In Rajasthan, the BJP capitalised on news of starvation and malnourishment in tribal-dominated areas and the sniping between Gehlot and Sachin Pilot, who restricted his campaign around the Tonk region, but where he has built a rapport with the youth.

Since 1993, Rajasthan has replaced the incumbent party’s government with its rival in every successive Assembly election. It did not deviate from this template. Gehlot may have hoped his health insurance and urban employment guarantee scheme, other than reviving the Old Pension Scheme for government employees, would ensure re-election. Perhaps the schemes were introduced too late and appeared like mere promises.

Indeed, the Prime Minister and Home Minister constantly accused the Congress party of appeasing the minorities, particularly Muslims. In every rally, BJP leaders and their associates from the RSS or VHP, constantly referred to the coming inauguration of the Ram temple in Ayodhya. In practically every rally in Madhya Pradesh and Chhattisgarh, the public was promised government-sponsored visits to Ayodhya while the Madhya Pradesh government already has a Chief Minister Teerth Darshan Yojana.

Kamal Nath’s loss of crucial seats bordering Uttar Pradesh, in the Chambal and Gwalior belt, has cost him dearly. Akhilesh Yadav, Samajwadi Party leader’s allegation that Kamal Nath had refused to enter into a seat-sharing with him with Nath’s fatuous retort, “Arey bhai, chhoro Akhilesh-Vakilesh”, has demonstrated the pitfalls of hyper-ambition in an era of political accommodation, especially crucial for the Opposition. Ultimately the Congress found other parties ready and willing to eat into its vote share.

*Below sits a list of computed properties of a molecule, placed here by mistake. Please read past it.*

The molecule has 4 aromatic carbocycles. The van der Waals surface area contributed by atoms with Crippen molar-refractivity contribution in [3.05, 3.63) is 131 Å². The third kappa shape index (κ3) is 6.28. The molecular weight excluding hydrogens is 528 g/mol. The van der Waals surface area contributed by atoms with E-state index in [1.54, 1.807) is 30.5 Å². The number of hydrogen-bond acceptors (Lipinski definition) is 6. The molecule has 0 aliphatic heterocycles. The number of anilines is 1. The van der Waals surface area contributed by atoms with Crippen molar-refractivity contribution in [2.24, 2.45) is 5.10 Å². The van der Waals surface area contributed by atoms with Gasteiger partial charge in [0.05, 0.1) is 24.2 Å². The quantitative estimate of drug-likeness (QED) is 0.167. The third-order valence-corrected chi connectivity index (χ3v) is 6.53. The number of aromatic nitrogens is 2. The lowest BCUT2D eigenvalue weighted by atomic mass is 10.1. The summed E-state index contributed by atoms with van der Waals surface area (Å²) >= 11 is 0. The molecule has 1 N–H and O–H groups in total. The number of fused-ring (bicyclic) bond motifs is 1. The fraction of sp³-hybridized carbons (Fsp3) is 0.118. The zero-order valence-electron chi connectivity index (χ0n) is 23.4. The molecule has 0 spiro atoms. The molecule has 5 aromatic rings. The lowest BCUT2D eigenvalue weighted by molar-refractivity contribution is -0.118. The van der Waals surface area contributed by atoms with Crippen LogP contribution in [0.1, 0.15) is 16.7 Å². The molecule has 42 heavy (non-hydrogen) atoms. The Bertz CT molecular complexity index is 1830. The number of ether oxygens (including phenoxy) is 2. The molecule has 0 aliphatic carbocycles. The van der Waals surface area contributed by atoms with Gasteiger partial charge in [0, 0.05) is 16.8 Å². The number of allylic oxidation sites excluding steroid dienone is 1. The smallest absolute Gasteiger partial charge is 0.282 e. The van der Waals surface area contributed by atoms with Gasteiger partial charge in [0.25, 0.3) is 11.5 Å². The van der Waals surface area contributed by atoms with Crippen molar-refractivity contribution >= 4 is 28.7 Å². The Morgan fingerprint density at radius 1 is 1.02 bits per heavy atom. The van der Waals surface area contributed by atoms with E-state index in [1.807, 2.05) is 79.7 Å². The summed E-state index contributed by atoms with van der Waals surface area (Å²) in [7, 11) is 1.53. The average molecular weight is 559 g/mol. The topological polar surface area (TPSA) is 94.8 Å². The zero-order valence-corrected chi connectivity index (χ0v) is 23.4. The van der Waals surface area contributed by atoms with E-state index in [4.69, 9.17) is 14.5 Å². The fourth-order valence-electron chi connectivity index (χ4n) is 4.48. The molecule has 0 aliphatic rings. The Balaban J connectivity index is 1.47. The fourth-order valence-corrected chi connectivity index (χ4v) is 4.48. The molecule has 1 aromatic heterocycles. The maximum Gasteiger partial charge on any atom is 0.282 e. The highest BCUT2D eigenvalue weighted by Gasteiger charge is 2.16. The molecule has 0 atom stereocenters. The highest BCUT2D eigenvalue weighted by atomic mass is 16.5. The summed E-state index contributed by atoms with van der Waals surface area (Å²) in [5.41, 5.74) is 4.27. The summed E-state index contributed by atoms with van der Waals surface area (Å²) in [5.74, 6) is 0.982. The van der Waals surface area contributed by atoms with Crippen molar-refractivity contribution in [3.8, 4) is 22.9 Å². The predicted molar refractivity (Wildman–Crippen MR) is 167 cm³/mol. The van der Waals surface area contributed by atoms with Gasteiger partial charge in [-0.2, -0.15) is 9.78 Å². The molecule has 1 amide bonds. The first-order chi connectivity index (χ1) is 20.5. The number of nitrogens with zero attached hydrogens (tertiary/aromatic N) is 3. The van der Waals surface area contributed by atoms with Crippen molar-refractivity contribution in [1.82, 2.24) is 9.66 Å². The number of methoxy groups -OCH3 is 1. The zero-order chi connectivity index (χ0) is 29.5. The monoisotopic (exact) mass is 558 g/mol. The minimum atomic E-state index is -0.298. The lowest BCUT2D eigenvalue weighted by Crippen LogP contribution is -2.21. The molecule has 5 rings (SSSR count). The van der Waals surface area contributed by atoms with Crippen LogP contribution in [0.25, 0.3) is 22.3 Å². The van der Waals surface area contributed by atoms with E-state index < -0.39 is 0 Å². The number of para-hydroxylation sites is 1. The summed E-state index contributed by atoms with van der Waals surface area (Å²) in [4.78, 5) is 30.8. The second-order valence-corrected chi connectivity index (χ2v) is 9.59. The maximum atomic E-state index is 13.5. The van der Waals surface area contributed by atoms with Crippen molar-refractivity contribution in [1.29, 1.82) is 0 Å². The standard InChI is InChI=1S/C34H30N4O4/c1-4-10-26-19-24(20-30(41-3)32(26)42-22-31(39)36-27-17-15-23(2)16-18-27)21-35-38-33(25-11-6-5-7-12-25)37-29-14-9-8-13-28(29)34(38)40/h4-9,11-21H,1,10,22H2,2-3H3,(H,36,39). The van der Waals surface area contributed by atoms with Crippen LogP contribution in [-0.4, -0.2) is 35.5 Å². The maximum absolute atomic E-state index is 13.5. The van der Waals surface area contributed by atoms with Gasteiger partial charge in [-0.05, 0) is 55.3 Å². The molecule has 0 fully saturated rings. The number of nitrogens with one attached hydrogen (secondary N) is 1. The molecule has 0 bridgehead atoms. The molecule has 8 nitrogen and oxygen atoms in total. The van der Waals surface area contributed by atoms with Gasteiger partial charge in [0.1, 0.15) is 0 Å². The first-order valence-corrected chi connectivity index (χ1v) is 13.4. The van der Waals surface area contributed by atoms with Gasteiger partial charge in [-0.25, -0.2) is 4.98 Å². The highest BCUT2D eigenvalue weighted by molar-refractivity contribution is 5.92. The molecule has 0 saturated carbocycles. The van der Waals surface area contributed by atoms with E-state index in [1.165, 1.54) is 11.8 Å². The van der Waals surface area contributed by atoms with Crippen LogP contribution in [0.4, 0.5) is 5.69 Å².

Gehlot also did not enter into an electoral alliance with the CPI(M) and Hanuman Beniwal’s Rashtriya Lokantrik Party, but the latter split the Jat vote. Even the Gujjar votes were split, adding to the BJP’s kitty.

Has the BJP’s strategy of parachuting three union ministers and four members of Parliament paid off? Gajendra Singh Shekhawat, Minister of Jal Shakti, has been camping in Rajasthan for several weeks, as have Minister of Agriculture Narendra Singh Tomar and Ashwini Vaishnav, Minister of Electronics and IT. Could they build momentum and energise the local cadre? It seems evident they could.

But most of all these elections highlight the gains and pitfalls of the perception battle. While Rajasthani youth turned against the Gehlot government due to numerous paper leak scandals, the frequent paper leaks and recruitment scams in Madhya Pradesh do not seem to have affected the fortunes of Chouhan. 

No doubt, for Congress to hope to score in the cow belt, it needs younger and more dynamic leaders who connect to the public. It needs more backward class and Dalit leaders, too, but it’s anybody’s guess whether the few months before the Lok Sabha elections is enough opportunity.

The author is an independent writer. The views are personal.